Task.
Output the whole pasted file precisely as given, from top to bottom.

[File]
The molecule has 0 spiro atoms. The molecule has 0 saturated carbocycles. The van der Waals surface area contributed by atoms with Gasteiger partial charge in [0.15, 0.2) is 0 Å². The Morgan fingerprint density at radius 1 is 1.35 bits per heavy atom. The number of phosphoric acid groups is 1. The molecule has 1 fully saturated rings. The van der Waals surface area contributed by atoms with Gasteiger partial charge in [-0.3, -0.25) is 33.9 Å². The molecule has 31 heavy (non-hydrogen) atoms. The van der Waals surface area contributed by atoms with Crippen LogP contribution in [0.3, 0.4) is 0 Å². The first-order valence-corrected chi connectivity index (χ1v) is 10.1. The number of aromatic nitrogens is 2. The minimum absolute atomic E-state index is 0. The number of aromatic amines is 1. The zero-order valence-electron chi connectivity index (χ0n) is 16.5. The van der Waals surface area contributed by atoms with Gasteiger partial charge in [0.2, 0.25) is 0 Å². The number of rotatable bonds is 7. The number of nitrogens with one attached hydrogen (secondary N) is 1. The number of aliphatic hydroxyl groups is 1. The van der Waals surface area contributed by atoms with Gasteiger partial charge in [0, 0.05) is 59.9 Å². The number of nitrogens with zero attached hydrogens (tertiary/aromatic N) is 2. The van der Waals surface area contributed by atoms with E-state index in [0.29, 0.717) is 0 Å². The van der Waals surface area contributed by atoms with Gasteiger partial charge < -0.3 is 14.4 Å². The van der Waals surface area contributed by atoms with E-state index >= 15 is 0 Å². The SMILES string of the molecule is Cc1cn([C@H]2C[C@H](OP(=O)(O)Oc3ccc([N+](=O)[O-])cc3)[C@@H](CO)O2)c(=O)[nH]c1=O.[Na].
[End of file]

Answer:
The molecule has 0 spiro atoms. The molecule has 0 saturated carbocycles. The van der Waals surface area contributed by atoms with Gasteiger partial charge in [0.15, 0.2) is 0 Å². The Morgan fingerprint density at radius 1 is 1.35 bits per heavy atom. The number of phosphoric acid groups is 1. The molecule has 1 fully saturated rings. The van der Waals surface area contributed by atoms with Gasteiger partial charge in [-0.3, -0.25) is 33.9 Å². The molecule has 31 heavy (non-hydrogen) atoms. The van der Waals surface area contributed by atoms with Crippen LogP contribution in [0.3, 0.4) is 0 Å². The first-order valence-corrected chi connectivity index (χ1v) is 10.1. The number of aromatic nitrogens is 2. The minimum absolute atomic E-state index is 0. The number of aromatic amines is 1. The zero-order valence-electron chi connectivity index (χ0n) is 16.5. The van der Waals surface area contributed by atoms with Gasteiger partial charge in [0.2, 0.25) is 0 Å². The number of rotatable bonds is 7. The number of nitrogens with one attached hydrogen (secondary N) is 1. The number of aliphatic hydroxyl groups is 1. The van der Waals surface area contributed by atoms with Gasteiger partial charge in [0, 0.05) is 59.9 Å². The number of nitrogens with zero attached hydrogens (tertiary/aromatic N) is 2. The van der Waals surface area contributed by atoms with E-state index in [0.29, 0.717) is 0 Å². The van der Waals surface area contributed by atoms with Gasteiger partial charge < -0.3 is 14.4 Å². The van der Waals surface area contributed by atoms with E-state index >= 15 is 0 Å². The SMILES string of the molecule is Cc1cn([C@H]2C[C@H](OP(=O)(O)Oc3ccc([N+](=O)[O-])cc3)[C@@H](CO)O2)c(=O)[nH]c1=O.[Na].